A solicitor caught in a police sting while using gay dating app Grindr and convicted of attempted sexual communication with a child has been struck off.
The Solicitors Disciplinary Tribunal (SDT) rejected Daniel David Pipe’s argument that he should not be struck off on the basis that his actions amounted to “a moment of madness lasting a relatively short time” and that it had been completely out of character.
It heard that, when an undercover police officer posing on a Grindr as a teenager told him he was 13, the tax specialist – who was a consultant at virtual firm Jurit – responded by sending him explicit messages and photos of his penis.
The SDT said Mr Pipe went on to tell Josh that he was a lawyer and talked about his work. Saying he was married but alone in his house, he offered oral sex and sent a Google map with a pin on his street, as well as his mobile phone number.
There was further communication, which was not sexual and did not form part of the offence, before the solicitor was arrested the following month.
He told police he believed he was “talking to an adult who was role-playing as a child”, an argument which he advanced unsuccessfully at his trial before being convicted by majority in September 2021.
Though the judge found that the offence met the custody threshold, he decided to sentence Mr Pipe to a two-year community order, with rehabilitation.
The Solicitors Regulation Authority (SRA) argued that the fact Josh was actually a police officer did not mitigate his culpability.
“As far as he was concerned, he was communicating with a 13-year-old child and it was luck, not judgement, that the child did not in fact exist.
“Mr Pipe did not admit his conduct but was convicted after a trial and continued to seek to justify the conviction on the basis that it was by way of a majority.”
In his evidence, Mr Pipe stood by his argument from the trial and said the references he made to his profession when talking to Josh were “very limited”.
He said he was now more careful when online and that, on the few occasions he had visited a dating site since his conviction, he would not discuss sexual matters.
He told the tribunal that that he had “not been careful enough” when he communicated with Josh, and should have made sure he was not talking to a child.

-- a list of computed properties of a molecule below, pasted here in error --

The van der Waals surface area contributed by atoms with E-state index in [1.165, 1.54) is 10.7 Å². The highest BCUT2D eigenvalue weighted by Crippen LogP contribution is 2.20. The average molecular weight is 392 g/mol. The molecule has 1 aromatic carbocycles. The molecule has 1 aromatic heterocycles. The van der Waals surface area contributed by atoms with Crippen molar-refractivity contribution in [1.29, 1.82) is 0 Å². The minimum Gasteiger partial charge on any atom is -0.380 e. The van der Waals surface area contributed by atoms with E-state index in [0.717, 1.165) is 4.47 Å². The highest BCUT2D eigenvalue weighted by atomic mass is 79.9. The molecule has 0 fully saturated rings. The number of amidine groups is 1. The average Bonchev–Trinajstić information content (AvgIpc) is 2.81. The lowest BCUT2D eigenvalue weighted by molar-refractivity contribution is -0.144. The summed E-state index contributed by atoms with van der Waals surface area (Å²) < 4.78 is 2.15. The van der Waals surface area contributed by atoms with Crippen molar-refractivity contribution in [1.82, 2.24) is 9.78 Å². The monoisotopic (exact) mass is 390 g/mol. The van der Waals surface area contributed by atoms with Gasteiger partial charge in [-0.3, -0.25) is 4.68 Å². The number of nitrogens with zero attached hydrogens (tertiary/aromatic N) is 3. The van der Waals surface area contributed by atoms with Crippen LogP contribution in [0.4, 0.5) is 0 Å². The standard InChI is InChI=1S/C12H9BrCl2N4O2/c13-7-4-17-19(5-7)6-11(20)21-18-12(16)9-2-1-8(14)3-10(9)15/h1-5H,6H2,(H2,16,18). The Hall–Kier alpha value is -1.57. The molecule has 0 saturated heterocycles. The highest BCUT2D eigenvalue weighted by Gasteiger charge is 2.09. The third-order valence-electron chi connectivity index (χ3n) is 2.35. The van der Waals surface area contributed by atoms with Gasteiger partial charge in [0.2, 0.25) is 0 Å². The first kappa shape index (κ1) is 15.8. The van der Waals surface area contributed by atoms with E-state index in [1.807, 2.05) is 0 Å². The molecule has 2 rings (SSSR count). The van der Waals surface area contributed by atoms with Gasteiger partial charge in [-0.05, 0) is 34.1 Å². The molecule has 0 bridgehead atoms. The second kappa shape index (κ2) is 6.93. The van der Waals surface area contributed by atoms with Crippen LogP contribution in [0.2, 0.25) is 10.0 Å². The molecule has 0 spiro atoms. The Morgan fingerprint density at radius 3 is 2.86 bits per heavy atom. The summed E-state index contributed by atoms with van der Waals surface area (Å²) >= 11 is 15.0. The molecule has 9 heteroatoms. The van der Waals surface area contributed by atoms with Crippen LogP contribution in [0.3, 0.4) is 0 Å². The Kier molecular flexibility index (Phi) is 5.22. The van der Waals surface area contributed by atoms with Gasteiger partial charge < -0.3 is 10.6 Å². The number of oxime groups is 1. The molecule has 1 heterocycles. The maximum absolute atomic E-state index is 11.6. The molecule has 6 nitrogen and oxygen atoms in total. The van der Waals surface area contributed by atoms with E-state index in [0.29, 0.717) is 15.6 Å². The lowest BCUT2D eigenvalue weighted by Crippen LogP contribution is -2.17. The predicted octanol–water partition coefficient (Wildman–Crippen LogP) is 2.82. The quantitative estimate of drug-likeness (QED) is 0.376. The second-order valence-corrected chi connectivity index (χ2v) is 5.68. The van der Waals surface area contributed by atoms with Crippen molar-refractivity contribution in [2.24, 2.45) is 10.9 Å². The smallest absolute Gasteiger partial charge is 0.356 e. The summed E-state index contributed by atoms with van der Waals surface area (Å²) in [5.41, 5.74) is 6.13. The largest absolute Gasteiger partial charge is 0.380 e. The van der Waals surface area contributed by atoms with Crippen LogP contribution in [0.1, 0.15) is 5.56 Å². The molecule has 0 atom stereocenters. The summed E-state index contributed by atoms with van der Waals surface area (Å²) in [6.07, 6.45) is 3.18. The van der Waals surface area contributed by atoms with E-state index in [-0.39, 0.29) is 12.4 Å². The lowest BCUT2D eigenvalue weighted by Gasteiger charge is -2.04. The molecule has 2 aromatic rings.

Mr Pipe explained that the rehabilitation courses he had taken as part of the community order had helped him to understand the impact of his behaviour; it was “a one-off incident” and there would be no repetition.
He added that he did not work directly with the public and most of his clients were other solicitors.
The SDT recounted: “Mr Pipe said that working as a solicitor meant a lot to him and it was the only thing which gave his life purpose as he now lived a very constrained life. There was a lot of good he still could do in his work.”
The tribunal concluded that he had acted with a lack of integrity and failed to maintain public trust in the profession.
It said that “any adult should know that it is wrong to engage in sexualised conversation with a 13-year-old child”, and this applied “where the adult could not be certain of their belief or suspicion that the other party was in fact an adult masquerading as a child.”
Mr Pipe’s counsel urged the SDT to impose a sanction short of strike-off, citing character references, the fact it was only an attempt, its one-off nature – the police found no other compromising material on his devices – and the lack of repetition.
Given the unusual nature of the case, the SRA was allowed to make submissions on sanction, in which it called for a strike-off.
The SDT agreed, saying Mr Pipe’s misconduct “could not be described a moment of madness given that in the hour and a half the online conversation took place, Mr Pipe had initiated the sexualised chat, sent sexual images and then sent his address to ‘Josh’”.
There was significant damage to the profession’s reputation. Further, the SDT was concerned that “Mr Pipe had not fully accepted the seriousness of his conduct and instead, he had cast himself as somewhat the victim”.
In a case like this, the qualities highlighted by his references “could not be sufficient to outweigh the level of the misconduct”.
He was struck off and ordered to pay costs of £7,350.